The BIA denied Cui's request for withholding of removal and for CAT relief, commenting: “[I]n the absence of credible evidence reflecting any reason why the Chinese government would seek [Cui], there is no evidence of a clear probability of torture at the instigation of, or with the consent or acquiescence of, current government officials.”


Where, as here, the BIA's decision incorporates part of the IJ's opinion as its own, we review both. Aguilar–Ramos v. Holder, 594 F.3d 701, 704 (9th Cir.2010) (citing Molina–Estrada v. I.N.S., 293 F.3d 1089, 1093 (9th Cir.2002)). We review the BIA's findings of fact, including credibility findings, for substantial evidence and uphold the BIA's findings unless the evidence compels a contrary result. Almaghzar v. Gonzales, 457 F.3d 915, 920 (9th Cir.2006); see also Shrestha v. Holder, 590 F.3d 1034, 1039, 1048 (9th Cir.2010). “While the substantial evidence standard demands deference to the IJ, ‘[w]e do not accept blindly an IJ's conclusion that a petitioner is not credible. Rather, we examine the record to see whether substantial evidence supports that conclusion and determine whether the reasoning employed by the IJ is fatally flawed.’ ” Gui v. I.N.S., 280 F.3d 1217, 1225 (9th Cir.2002) (quoting Osorio v. I.N.S., 99 F.3d 928, 931 (9th Cir.1996)).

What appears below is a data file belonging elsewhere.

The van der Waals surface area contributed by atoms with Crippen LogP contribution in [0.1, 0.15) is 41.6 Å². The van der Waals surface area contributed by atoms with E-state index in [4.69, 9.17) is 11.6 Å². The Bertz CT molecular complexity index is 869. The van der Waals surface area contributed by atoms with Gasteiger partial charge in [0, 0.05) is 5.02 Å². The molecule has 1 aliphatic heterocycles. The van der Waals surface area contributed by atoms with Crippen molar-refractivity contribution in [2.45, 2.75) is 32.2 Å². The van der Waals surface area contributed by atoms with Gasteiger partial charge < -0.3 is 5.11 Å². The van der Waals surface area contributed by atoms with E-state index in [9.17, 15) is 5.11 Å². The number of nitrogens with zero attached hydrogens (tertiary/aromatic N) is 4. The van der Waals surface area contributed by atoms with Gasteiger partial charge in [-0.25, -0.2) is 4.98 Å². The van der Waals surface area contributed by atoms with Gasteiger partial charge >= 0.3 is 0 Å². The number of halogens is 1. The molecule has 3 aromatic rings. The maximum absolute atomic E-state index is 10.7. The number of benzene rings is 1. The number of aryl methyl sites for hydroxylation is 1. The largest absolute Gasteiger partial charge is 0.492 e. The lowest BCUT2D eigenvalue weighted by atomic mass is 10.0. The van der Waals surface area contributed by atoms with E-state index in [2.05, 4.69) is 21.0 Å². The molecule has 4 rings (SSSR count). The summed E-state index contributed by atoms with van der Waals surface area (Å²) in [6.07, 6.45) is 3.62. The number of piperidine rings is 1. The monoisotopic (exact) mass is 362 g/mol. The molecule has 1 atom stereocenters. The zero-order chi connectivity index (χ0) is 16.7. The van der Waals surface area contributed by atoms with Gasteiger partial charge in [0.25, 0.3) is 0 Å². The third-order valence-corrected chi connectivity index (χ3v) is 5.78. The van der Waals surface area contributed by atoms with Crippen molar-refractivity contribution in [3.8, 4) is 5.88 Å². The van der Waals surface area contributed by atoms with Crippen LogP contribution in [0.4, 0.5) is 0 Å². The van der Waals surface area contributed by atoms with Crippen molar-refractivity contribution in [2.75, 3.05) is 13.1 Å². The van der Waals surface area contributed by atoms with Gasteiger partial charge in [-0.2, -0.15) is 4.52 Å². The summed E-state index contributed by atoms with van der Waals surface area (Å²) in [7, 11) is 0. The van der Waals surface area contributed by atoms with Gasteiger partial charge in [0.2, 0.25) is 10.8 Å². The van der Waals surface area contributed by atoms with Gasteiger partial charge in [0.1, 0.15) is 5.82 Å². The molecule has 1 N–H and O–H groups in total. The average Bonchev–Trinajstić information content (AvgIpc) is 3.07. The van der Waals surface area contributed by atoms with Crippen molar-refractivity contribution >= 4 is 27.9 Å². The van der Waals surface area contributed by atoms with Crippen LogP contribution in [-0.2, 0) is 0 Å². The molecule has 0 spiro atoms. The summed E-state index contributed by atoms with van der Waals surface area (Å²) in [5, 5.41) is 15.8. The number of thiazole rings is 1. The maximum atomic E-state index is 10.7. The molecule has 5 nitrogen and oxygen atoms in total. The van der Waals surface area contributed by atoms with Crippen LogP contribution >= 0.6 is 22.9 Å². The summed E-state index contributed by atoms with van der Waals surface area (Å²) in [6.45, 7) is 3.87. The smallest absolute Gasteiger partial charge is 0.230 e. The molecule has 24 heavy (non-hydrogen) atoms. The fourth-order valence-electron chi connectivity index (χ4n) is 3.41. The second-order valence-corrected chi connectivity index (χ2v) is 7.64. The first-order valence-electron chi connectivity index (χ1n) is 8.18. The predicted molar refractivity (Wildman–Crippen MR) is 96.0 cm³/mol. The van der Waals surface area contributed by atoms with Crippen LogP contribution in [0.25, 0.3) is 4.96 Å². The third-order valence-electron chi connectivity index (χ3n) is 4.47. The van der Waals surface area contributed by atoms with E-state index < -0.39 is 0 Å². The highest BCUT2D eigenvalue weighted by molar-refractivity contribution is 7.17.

The applicant bears the burden of establishing eligibility for asylum through credible evidence. See Liu v. Holder, 640 F.3d 918, 925 (9th Cir.2011); Singh v. Ashcroft, 367 F.3d 1139, 1142 (9th Cir.2004); Ghaly v. I.N.S., 58 F.3d 1425, 1428 (9th Cir.1995). To prevail, an applicant must present substantial evidence that would support a finding that “any reasonable adjudicator would be compelled to conclude to the contrary.” 8 U.S.C. § 1252(b)(4)(B); Ali v. Holder, 637 F.3d 1025, 1029 (9th Cir.2011). “We have held that the uncorroborated testimony of the applicant, if credible, may be sufficient to sustain the applicant's burden.” See Jibril v. Gonzales, 423 F.3d 1129, 1133 (9th Cir.2005). “If the trier of fact either does not believe the applicant or does not know what to believe, the applicant's failure to corroborate testimony can be fatal to his asylum application.” Sidhu v. I.N.S., 220 F.3d 1085, 1090 (9th Cir.2000); see also Malhi v. I.N.S., 336 F.3d 989, 993 (9th Cir.2003).